Focus - US: Coca-Cola Co denies 'about face' on CCE deal
- Coca-Cola Co CEO says discussions pre-date PepsiCo deal
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Groups have been in talks for "some time" - says Coca-Cola Co
The Coca-Cola Co has insisted its move to acquire the North American operations of Coca-Cola Enterprises (CCE) is “absolutely proactive play” and not a reaction to PepsiCo’s similar announcement last year.
The announcement this morning (25 February), in what the firms said is a “substantially cashless transaction”, will see Coca-Cola acquire CCE's entire North American business, which consists of around 75% of US bottler-delivered volume and almost 100% of Canadian bottler-delivered volume.
The news represents a significant U-turn in Coca-Cola Co's thinking – a firm that previously was insistent it didn’t want to be in the business of owning and managing its bottlers outright.
Speaking to investors following the firm’s announcement, Coca-Cola's CEO Muhtar Kent said it had been in discussion with CCE “for quite some time” to seal the partnership deal.
“This action today is actually something we have been talking about for a long time, so it’s an evolution. We have been doing lots of things in [the] market place, but this is in no way an about face, this is totally in line with our 2020 Vision in order for us to achieve that.”
He added: “We have two very large profit pools that are being enhanced for us and we have a firm belief that the franchise operations in North America have to change, and this is a logical and natural evolution of that.
“This is an absolutely proactive play from our part in how we strengthen two major geographies and two major profit pools for us, totally different from any other transaction out there.”
At the close of the transaction, Coca-Cola will have direct control over approximately 90% of the total North America volume, including its current direct businesses. The acquisition includes consideration of Coca-Cola’s current 34% equity ownership in CCE, valued at $3.4bn.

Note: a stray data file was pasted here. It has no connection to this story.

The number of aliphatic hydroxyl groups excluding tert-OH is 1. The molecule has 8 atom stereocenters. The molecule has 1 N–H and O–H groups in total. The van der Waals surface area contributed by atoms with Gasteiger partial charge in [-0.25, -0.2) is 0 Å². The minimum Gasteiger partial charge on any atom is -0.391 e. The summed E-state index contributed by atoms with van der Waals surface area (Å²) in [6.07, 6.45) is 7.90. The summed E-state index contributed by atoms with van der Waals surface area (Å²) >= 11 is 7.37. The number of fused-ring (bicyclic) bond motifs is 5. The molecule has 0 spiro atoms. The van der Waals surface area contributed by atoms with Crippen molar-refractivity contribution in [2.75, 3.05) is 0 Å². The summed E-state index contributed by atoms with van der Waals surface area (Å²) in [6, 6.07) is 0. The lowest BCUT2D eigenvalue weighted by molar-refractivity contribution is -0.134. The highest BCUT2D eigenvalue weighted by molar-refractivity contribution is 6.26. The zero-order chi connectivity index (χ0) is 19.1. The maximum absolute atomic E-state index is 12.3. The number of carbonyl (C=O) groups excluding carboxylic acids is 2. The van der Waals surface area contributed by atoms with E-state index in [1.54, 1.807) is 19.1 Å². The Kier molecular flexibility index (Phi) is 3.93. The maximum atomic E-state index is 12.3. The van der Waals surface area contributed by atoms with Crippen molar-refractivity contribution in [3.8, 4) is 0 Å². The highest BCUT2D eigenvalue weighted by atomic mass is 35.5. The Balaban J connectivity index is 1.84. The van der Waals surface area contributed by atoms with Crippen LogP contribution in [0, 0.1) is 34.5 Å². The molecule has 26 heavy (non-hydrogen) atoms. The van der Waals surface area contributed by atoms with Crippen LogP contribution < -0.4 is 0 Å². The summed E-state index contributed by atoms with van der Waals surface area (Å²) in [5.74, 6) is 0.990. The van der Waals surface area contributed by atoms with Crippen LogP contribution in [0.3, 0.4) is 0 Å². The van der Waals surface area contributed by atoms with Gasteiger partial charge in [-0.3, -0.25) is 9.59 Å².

In a concurrent agreement, CCE will buy Coca-Cola’s bottling operations in Norway and Sweden for $822m. It will also have the right to acquire Coca-Cola’s 83% equity stake in its German bottling operations 18 to 36 months after closing for fair value.
John Brock, chairman and CEO of CCE, reiterated Kent’s insistence that the deal was not a competitive reaction to PepsiCo’s move.
“CCE had its most successful year ever in 2009, in North America and in Europe. Looking at the market place in 2009 specifically in North America we gained share, we won on visual inventory and cases on display, so you could say we didn’t see a lot of impact from our principal competitors move.
“This transaction is something we have been talking about for a long time, before Pepsi announced their deal so this is not a competitive reaction and frankly in the US marketplace we are winning.”
Stifel Nicolaus analyst Mark Swartzberg believes the deal may also benefit Dr Pepper Snapple Group (DPS), which reported full-year results today.
CCE North America currently distributes around 27% of DPS's region carbonated soft drinks, similar to the 26% of region carbonated soft drinks distributed by Pepsi bottlers being purchased by PepsiCo.
“We believe contracts for such volume have change of control provisions, as had been customary historically and is the case with bottling handled by Pepsi bottlers,” Swartzberg said. “This, in our opinion, means another likely win of significance for DPS, whether it sticks with CCE, shifts to PepsiCo, and/or moves volume in-house.”
Coca-Cola's shares dropped by $2.35 or 4.26% to $52.81 at 11:13 ET today. CCE's share price rocketed by 35% to $25.95.
For the deal at-a-glance, click here.
For just-drinks' comment on the deal, click here.
In this briefing, Euromonitor International focuses on opportunities for growing global carbonates category volume. As part of the report, Euromonitor International looks to identify growth opportunit...
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